﻿ Design & Technology On The Web - 1 point, 2-point and 3-point Perspective Drawings - Mr Richmond Help - DTOTW - DTOTW Bill
~ One, Two & Three Point Perspectives ~
ONE-POINT PERSPECTIVE
Lines representing ‘horizontal’ surfaces – not ‘straight-on’ to the viewer – disappear to one point on an imaginary horizon.

Start by drawing in the horizon with one ‘vanishing-point’ somewhere along its length. (VP1) All other lines are drawn vertically on the paper/page.

TWO-POINT PERSPECTIVE
Start by drawing in the horizon with two ‘vanishing-points’,       VP 1 and VP 2.   ( y and x)
One-Point Perspective projection
X-axis ~ joined to VP 1
Y-axis ~ horizontal
Z-axis ~  vertical
Two-Point Perspective
Y-axis ~ joined to VP 1
X-axis ~ joined to VP 2
Z-axis ~  vertical
Horizontal lines all disappear at these vanishing-points whilst all other ‘upright lines are drawn vertically on the page.  The roof of the building seen here would be a ‘special case’ and can be drawn within a ‘box-frame’.  Imagine the roof area  as being in a rectangle… the apex-ridge of the roof is midway along the top of this rectangular box. Join the ridge-ends to the tops of walls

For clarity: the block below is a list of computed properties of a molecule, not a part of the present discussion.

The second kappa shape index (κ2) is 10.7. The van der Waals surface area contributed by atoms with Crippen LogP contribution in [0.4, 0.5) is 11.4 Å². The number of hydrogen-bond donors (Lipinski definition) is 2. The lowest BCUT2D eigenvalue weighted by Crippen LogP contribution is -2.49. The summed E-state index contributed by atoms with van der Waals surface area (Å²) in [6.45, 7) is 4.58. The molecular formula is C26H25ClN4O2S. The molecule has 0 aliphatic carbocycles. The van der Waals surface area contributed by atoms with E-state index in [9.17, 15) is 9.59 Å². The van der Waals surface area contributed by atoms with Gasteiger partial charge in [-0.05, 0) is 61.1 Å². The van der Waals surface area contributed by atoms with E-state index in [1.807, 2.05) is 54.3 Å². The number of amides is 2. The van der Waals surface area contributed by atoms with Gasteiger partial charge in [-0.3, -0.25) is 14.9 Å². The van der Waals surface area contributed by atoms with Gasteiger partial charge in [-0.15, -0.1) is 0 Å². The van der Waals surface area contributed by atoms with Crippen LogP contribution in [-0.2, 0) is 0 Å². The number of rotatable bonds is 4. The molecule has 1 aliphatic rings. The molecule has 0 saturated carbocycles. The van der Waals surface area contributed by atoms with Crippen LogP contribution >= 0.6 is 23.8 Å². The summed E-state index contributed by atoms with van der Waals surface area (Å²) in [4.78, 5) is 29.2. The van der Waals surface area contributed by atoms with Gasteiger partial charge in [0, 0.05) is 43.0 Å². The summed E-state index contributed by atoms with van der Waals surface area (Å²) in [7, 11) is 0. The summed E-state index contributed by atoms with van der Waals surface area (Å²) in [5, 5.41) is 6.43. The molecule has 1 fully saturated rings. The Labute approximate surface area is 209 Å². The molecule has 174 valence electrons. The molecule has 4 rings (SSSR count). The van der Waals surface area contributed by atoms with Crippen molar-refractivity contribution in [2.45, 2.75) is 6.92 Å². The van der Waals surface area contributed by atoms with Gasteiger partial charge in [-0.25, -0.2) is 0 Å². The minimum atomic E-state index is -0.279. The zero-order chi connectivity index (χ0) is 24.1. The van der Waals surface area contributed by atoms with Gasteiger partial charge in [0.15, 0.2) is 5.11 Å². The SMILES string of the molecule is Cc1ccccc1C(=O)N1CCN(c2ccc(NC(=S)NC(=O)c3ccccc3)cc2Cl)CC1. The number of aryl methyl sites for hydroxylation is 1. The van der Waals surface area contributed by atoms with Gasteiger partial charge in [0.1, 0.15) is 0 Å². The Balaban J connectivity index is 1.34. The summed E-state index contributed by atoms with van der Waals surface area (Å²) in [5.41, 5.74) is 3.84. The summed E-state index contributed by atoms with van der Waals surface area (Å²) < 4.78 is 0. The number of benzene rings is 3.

Many similar and more complicated shapes can be constructed using this technique of ‘box-framing’ - sometimes called ‘crating’
THREE-POINT PERSPECTIVE
This differs in that now there are three vanishing points to draw in.  Notice how some of them may be off the area of the page.  Notice too that as they get closer together the shape they contain becomes much more exaggerated.
If you want a very dramatic look… similar to a wide-angle’ photograph then use VP’s very close together.  If you want a shape that looks much ‘calmer’ and much more normal then use VP’s that are far apart.  For more details follow the link to the ‘Drawing Conventions’ section of this site.
Step-by-step guide

Check out the DESIGN-CYCLE section
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